For health plans, the guidance clarifies the federal tax treatment of health coverage offered to same-sex spouses. If an employer offers health coverage to same-sex spouses, the employee's share of the cost of that coverage can be paid on a pre-tax basis through a cafeteria plan, and the employer's share can be provided without any increase in the employee's federal taxable wages, known as "imputed income." In addition, eligible expenses incurred by same-sex spouses are eligible for account-based consumer-directed health plans that receive federal tax-favored status, including flexible spending accounts (FSAs), health reimbursement arrangements (HRAs) and health savings accounts (HSAs). Same-sex spouses also have rights under federal law to special enrollment and COBRA health coverage continuation, if the employer offers health coverage to spouses.

Retirement Plans

For retirement plans, the guidance also clarifies the treatment of retirement plan spousal rights, including spousal consent and survivor benefits. The clear rule is that "a qualified retirement plan must treat a same-sex spouse as a spouse for purposes of satisfying the federal tax laws relating to qualified retirement plans." The IRS noted the importance of uniformity in the administration of benefit plans, including default beneficiaries and required minimum distributions. The state of celebration rule will ease the burden on employers, employees and the IRS in implementing retirement benefits for same-sex spouses.

Additional Guidance

A few other clarifications of note:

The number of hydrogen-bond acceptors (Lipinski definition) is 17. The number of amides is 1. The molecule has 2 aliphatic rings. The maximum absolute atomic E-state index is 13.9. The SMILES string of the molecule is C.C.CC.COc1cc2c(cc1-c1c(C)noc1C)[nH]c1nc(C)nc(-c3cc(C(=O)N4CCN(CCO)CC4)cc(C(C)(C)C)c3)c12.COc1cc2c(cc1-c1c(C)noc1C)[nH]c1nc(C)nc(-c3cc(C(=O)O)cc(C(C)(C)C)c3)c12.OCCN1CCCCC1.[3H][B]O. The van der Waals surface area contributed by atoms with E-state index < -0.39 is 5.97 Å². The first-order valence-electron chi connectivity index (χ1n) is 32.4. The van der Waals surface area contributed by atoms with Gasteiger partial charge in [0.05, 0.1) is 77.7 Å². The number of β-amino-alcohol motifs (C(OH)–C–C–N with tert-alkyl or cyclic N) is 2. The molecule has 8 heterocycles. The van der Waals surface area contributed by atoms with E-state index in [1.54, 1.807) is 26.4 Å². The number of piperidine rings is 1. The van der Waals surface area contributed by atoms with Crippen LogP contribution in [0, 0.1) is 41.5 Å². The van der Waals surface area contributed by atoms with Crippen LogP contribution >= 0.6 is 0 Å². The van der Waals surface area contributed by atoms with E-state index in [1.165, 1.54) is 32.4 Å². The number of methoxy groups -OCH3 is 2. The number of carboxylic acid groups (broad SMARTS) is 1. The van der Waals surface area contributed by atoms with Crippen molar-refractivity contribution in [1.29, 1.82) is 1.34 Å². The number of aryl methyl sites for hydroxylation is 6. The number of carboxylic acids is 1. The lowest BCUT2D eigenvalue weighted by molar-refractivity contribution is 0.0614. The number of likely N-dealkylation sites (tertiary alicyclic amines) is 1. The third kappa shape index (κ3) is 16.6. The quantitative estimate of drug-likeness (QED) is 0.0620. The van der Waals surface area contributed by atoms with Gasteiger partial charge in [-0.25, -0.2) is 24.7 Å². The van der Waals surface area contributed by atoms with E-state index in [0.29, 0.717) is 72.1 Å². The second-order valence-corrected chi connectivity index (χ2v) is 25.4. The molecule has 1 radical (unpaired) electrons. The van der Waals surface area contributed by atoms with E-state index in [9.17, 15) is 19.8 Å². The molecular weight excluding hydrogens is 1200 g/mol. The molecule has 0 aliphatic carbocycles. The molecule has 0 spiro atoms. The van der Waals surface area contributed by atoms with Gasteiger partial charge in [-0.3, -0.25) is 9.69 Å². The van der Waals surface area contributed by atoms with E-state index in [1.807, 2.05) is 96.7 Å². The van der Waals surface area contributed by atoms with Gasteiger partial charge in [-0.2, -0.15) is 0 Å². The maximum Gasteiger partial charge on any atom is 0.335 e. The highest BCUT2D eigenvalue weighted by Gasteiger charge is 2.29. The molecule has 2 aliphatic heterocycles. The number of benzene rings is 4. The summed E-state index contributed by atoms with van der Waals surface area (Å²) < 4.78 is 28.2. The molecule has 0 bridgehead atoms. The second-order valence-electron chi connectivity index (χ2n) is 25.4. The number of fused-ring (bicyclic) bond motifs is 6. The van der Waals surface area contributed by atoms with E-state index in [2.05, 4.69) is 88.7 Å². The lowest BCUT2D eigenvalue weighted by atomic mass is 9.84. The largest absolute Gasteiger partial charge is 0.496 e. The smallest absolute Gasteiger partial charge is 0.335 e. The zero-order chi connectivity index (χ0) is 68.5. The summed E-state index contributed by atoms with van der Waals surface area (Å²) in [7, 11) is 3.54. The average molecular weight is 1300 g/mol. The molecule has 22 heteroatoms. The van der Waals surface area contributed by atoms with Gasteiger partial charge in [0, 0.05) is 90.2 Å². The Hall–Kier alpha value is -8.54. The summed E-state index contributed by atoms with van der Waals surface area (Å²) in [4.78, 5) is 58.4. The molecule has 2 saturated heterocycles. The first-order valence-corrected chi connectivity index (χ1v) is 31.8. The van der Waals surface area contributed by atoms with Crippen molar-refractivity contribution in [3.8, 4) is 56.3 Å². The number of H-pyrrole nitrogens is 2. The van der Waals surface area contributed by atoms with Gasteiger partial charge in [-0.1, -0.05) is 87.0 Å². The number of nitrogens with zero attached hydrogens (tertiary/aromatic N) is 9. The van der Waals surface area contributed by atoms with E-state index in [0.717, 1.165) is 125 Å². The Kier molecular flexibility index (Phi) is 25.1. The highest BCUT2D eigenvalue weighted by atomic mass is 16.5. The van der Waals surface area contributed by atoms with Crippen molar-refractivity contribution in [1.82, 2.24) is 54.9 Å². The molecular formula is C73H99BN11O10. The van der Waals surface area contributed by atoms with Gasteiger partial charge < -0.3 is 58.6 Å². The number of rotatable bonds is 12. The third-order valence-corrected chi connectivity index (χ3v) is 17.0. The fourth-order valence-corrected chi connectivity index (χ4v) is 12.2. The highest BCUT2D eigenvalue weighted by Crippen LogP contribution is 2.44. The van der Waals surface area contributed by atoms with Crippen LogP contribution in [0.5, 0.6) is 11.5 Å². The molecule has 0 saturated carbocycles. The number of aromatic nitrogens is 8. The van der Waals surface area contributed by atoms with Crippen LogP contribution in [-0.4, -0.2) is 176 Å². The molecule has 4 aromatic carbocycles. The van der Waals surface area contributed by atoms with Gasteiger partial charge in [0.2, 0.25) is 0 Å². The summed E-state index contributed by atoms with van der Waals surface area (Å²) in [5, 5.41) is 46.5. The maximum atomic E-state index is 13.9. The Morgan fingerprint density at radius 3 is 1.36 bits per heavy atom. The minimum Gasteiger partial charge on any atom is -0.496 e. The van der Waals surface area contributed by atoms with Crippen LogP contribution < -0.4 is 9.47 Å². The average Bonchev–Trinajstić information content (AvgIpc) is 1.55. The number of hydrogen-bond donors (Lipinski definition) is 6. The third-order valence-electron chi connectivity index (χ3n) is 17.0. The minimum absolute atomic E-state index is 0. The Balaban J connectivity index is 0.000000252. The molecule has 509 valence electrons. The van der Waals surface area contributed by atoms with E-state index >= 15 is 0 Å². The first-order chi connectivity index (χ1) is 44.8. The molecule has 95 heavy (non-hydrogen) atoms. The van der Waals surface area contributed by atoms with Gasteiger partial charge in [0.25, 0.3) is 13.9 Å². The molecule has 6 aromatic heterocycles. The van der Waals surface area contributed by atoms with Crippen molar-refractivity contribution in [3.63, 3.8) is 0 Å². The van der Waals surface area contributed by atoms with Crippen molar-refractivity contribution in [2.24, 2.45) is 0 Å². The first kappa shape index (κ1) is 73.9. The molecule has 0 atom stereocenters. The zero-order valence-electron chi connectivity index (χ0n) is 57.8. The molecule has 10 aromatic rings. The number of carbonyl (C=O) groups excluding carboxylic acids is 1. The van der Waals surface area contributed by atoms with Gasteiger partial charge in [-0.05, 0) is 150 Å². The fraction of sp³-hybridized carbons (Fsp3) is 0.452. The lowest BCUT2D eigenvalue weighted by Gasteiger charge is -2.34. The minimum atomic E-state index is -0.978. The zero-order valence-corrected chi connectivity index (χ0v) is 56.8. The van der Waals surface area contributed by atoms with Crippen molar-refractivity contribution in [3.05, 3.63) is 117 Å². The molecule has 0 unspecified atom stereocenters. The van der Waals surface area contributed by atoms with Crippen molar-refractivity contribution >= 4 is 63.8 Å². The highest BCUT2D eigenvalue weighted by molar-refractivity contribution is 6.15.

• A civil union, domestic partnership or any other relationship that is not identified with the term "marriage" is NOT considered a marriage for federal tax purposes.
  • Employees and employers can request refunds for income tax and employment taxes for imputed income for open tax years.
  • The guidance is effective September 16, 2013, but can be relied upon prior to that date.
  • Employers can adjust tax withholding for same-sex spouse health coverage for 2013 by December 31, 2013.

The Treasury Department and IRS acknowledge that there are still open issues, including the following:

  • How should retirement plans apply the Windsor case retroactively?
  • How should cafeteria plans apply the Windsor case retroactively?
  • How and when should plans be amended?
  • Will there be streamlined processes for tax refunds?

Next Steps

While waiting for additional guidance, employers can take steps to implement the recent Treasury and IRS guidance. Employers should evaluate their current processes and work with employees to identify same-sex spouses based on the state of celebration rule. Additionally, employers should review their plan definitions of spouse, civil union and domestic partner and revise them as needed. Employers that offer health coverage to same-sex spouses should work with payroll to adjust tax withholding for 2013. For past years, employers should identify the amount of imputed income for same-sex spouses and consider whether to claim a refund for employment taxes. Beneficiary designations and benefit distribution applications received after September 16, 2013, should be reviewed to determine whether spousal consent or a spousal form of benefit is required.